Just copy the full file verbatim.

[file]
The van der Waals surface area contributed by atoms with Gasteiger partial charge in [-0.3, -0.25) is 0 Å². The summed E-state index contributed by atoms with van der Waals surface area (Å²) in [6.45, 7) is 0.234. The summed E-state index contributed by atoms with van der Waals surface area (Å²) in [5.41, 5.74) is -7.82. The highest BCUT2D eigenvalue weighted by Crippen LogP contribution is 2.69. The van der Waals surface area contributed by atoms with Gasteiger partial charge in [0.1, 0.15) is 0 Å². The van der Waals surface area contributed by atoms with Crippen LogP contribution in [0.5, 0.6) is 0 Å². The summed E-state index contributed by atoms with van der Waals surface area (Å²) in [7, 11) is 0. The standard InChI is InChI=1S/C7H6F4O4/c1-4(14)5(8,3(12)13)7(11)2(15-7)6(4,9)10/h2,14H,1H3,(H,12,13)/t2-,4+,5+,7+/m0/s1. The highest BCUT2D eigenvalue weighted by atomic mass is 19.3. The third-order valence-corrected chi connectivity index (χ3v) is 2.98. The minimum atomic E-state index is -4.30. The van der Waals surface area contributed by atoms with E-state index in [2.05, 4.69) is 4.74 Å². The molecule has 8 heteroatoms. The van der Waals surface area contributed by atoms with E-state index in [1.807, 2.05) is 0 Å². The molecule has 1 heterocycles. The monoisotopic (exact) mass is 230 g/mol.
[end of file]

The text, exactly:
The van der Waals surface area contributed by atoms with Gasteiger partial charge in [-0.3, -0.25) is 0 Å². The summed E-state index contributed by atoms with van der Waals surface area (Å²) in [6.45, 7) is 0.234. The summed E-state index contributed by atoms with van der Waals surface area (Å²) in [5.41, 5.74) is -7.82. The highest BCUT2D eigenvalue weighted by Crippen LogP contribution is 2.69. The van der Waals surface area contributed by atoms with Gasteiger partial charge in [0.1, 0.15) is 0 Å². The van der Waals surface area contributed by atoms with Crippen LogP contribution in [0.5, 0.6) is 0 Å². The summed E-state index contributed by atoms with van der Waals surface area (Å²) in [7, 11) is 0. The standard InChI is InChI=1S/C7H6F4O4/c1-4(14)5(8,3(12)13)7(11)2(15-7)6(4,9)10/h2,14H,1H3,(H,12,13)/t2-,4+,5+,7+/m0/s1. The highest BCUT2D eigenvalue weighted by atomic mass is 19.3. The third-order valence-corrected chi connectivity index (χ3v) is 2.98. The minimum atomic E-state index is -4.30. The van der Waals surface area contributed by atoms with E-state index in [2.05, 4.69) is 4.74 Å². The molecule has 8 heteroatoms. The van der Waals surface area contributed by atoms with E-state index in [1.807, 2.05) is 0 Å². The molecule has 1 heterocycles. The monoisotopic (exact) mass is 230 g/mol.